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Component of Force downward on Loppers (the kind for trimming bushes)

  1. Jan 20, 2016 #1
    Hi people,

    I have a lopper (the kind for trimming bushes or tree branches). I have it rigged up like the diagram below. The blades are on the bottom left. The bottom arm is straight while the top arm is at an angle theta. I have a load cell which is applying a constant force downward and compressing the arm, thus changing the theta.

    I noticed that as I apply the load cell force downward, it starts slipping down the upper handle as it compresses. In any case, if F is the force that I apply downward, does it make sense to componentize it into F_x and F_y components? If so, what would that be? I figured it may be some sort of arctan equation but haven't quite wrapped my head around how to go about doing it.

    diagram.jpg

    Thanks for your help.
     

    Attached Files:

  2. jcsd
  3. Jan 20, 2016 #2

    mfb

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    Staff: Mentor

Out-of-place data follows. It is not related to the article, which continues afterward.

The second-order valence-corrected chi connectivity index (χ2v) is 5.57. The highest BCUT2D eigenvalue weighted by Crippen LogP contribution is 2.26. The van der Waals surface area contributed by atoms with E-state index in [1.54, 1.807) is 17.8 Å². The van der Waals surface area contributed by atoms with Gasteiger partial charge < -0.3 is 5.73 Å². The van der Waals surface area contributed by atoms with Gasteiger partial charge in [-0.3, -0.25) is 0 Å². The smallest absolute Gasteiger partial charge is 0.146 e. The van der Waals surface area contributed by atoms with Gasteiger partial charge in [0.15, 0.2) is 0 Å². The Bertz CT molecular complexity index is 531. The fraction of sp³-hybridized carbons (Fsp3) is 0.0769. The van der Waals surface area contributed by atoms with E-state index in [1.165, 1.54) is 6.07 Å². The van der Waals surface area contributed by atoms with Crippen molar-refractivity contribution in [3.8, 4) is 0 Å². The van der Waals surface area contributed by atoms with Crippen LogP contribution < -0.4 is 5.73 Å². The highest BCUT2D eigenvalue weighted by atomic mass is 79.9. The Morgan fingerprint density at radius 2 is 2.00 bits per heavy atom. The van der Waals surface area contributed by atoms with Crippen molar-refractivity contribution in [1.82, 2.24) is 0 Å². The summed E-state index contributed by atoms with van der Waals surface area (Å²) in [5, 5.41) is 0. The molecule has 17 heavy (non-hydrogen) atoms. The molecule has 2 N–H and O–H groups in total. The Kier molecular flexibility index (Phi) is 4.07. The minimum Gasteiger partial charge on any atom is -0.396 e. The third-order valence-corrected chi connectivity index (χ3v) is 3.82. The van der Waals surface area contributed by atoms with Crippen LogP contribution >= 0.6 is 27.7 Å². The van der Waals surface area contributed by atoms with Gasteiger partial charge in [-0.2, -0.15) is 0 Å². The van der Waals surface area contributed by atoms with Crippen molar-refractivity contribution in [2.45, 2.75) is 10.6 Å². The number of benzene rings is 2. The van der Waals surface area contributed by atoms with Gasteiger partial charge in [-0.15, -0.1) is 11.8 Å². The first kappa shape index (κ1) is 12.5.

F, as you draw it, does not have a (non-zero) x component. You can split the force in a component orthogonal and a component parallel to the diagonal bar, however. Sine and cosine give the corresponding force components.
     
  4. Jan 21, 2016 #3
    Okay, so if I were the break up F into the orthogonal and parallel components to the diagonal bar (upper handle) would it be:

    Parallel: F*csc(theta)
    Orthogonal:F*csc(theta+90)
    ?

    Not sure if that is right...

    Edit: No, it seems the orthogonal is Fcos(theta)..
     
    Last edited: Jan 21, 2016
  5. Jan 21, 2016 #4

    mfb

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    And the other one is F sin(theta).
     
  6. Jan 21, 2016 #5
    Perfect. Thank you!
     
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